At the workshops, we guided people through individual mindfulness practices before instructing 1-to-1 amd group practices. Concretely, the participants learned a technique individually (for example, expansion of the awareness on the back body), and then apply it while another person shared their view about a particular topic. The task was to listen actively and simply be present to receive the person who share, WITHOUT: commenting, replying, returning feedback, saying Yes/No etc.; but being silent and grounded in the technique (here, anchored in the back body).
The most common feedback we got from listeners was that it was utterly difficult to stay present and not respond to the speaker in this time window. Indeed, in a conversation we often spend time thinking about what the speaker should do, arguing for our defense, relating to our own stories, etc., which actually pulls out of the connection on a deeper level. The speaker often reported a mix of relaxation, for being received without judgement, and discomfort, for receiving more attention than usual.
To my experience, listening to others with presence actually brings relief (for not having to comment, unless I’m explicitly asked to) and a deeper sense of connection by creating a space that is safe for us to share freely and authentically. Presence in interactions can be cultivated through regular practice, personal work, and certainly requires self- compassion to let ourselves try again and get better next time.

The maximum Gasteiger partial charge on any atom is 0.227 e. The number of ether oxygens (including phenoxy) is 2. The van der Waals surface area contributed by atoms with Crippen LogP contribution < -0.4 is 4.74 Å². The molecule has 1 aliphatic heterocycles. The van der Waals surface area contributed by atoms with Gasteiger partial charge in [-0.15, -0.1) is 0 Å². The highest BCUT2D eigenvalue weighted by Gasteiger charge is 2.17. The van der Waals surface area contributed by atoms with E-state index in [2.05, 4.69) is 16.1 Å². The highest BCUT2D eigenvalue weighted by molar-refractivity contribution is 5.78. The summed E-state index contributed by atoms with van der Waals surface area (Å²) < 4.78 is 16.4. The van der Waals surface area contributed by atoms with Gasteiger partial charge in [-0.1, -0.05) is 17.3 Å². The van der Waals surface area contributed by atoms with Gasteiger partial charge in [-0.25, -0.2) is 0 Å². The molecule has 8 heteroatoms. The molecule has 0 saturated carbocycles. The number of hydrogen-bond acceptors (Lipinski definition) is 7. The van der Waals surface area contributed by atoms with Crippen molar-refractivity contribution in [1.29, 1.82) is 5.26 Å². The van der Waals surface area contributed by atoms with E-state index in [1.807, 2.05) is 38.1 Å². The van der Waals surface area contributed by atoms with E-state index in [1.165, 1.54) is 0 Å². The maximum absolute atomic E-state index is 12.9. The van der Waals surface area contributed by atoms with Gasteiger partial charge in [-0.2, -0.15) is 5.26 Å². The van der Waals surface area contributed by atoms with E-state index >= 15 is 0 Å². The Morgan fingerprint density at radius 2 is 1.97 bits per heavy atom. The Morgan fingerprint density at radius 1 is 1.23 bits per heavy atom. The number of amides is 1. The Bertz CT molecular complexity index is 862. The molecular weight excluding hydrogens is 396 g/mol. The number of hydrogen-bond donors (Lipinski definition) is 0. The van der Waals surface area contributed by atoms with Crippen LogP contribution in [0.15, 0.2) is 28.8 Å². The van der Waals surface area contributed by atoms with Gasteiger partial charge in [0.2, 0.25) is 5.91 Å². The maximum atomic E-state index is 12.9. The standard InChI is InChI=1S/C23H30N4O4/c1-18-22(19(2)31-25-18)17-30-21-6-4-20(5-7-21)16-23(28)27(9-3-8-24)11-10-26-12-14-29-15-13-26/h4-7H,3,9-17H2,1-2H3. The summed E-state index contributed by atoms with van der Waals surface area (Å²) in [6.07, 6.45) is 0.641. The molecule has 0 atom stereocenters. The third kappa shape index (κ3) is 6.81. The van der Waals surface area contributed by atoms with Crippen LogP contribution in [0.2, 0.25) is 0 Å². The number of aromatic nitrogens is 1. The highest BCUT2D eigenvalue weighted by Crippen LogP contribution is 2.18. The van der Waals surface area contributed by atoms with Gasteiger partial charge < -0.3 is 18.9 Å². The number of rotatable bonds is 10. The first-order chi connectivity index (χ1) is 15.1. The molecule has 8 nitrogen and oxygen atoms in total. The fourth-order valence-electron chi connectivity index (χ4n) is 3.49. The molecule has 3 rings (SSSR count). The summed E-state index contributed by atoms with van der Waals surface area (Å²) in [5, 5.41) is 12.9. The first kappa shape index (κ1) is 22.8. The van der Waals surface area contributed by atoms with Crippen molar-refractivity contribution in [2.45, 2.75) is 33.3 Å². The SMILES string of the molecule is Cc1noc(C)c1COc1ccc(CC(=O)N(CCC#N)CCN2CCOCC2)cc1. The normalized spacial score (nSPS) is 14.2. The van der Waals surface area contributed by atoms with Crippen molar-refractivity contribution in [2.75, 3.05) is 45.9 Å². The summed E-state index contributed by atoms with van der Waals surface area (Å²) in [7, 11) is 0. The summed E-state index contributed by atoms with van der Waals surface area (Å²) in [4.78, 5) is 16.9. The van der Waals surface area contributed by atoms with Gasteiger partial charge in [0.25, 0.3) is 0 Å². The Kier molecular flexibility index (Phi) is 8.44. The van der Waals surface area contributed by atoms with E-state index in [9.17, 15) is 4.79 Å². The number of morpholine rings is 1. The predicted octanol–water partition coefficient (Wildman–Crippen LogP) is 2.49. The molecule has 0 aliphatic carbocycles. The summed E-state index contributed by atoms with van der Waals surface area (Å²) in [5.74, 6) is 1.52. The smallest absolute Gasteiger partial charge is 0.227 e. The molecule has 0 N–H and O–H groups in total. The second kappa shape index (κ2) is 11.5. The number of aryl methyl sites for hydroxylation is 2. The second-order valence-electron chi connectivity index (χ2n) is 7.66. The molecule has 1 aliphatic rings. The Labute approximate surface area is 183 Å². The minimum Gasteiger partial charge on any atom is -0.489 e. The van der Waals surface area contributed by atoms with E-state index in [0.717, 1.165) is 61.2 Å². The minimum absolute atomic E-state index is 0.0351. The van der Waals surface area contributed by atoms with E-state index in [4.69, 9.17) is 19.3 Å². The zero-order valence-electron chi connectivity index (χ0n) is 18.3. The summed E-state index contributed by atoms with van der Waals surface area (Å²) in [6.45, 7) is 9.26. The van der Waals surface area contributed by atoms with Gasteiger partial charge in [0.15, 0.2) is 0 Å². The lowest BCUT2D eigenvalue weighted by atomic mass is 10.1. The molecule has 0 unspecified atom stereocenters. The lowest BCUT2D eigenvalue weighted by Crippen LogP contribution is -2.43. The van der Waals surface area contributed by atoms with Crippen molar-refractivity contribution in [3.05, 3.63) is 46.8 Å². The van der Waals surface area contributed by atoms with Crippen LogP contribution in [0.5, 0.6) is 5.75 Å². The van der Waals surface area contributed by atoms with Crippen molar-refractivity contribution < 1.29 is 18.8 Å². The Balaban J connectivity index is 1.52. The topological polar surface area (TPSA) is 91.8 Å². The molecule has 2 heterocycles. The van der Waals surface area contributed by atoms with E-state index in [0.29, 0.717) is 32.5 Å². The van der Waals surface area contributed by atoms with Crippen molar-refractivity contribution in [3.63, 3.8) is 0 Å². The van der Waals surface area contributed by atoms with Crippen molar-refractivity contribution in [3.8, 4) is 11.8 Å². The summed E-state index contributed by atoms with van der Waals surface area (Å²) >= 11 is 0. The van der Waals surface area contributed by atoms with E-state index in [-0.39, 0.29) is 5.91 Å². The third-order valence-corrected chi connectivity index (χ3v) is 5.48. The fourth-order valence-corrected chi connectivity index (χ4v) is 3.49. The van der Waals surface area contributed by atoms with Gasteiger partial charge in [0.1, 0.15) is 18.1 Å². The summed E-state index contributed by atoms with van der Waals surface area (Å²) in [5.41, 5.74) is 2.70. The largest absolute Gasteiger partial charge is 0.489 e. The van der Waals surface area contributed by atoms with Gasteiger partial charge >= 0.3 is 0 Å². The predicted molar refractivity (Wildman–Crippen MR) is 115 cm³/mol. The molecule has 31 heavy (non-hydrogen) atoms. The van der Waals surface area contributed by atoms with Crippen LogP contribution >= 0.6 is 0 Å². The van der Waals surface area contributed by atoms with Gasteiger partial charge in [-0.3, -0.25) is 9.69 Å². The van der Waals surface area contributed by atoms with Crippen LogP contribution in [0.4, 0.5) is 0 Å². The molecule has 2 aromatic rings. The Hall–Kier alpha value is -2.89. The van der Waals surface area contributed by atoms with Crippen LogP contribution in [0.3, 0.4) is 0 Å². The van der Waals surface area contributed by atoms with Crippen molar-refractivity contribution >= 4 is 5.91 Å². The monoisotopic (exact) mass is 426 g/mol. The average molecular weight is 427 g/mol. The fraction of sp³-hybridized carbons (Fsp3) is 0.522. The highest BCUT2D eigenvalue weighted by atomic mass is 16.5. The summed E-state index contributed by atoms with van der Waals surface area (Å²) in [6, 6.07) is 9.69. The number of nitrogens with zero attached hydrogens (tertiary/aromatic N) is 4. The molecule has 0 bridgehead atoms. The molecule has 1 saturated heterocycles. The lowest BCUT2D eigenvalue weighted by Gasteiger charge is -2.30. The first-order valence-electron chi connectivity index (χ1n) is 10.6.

Guided practice: Presence – in and out
Here is a suggestion of practice you can try every day for two weeks and see for yourself how it affects your daily life.
First, dedicate 8-10 min each day (in the morning or evening, for example) to sit alone and quietly. Use this time to train your capacity to stay anchored in your back body; breathing in your back, feeling the sensations in your back, coming back to your back body again and again each time you drift off. Do this practice for a week, every day, and journal about impacts you noticed during your day.
Then, the following week, continue this solo practice each day, but now try to practice it while you talk with someone or in a group. It would be easier at first to do this when you initiate the conversation (and eventually do this also in conversations you did not start), so you know you will now exchange with this person. Each time the person says something, try to receive them and feel into your back body like you do in your solo practice. You can start by focusing on your back during one interaction a day, and gradually increment with one conversation more each day. If you do this consistently, it will become easier, and it will come more naturally to do the technique also when you talk.
As Thich Nat Hanh says, “The greatest gift we can give others is our presence”. Now you know what gift to bring to your next birthday party 😉. When we cultivate presence, we not only give a gift to ourselves but also to the people around.
I invite you to practice with commitment and gentleness, and share with a spiritual friend or coach/therapist if feelings that are too hard to embrace on your own come up (if you like self-help material and online courses, I recommend authors and teachers Oren Jay Sofer, Sally Kempton, Reggie Ray, and Tara Brach who all talk about how to deal with difficult emotions in spiritual practices).
Cedric, HeartWise Yoga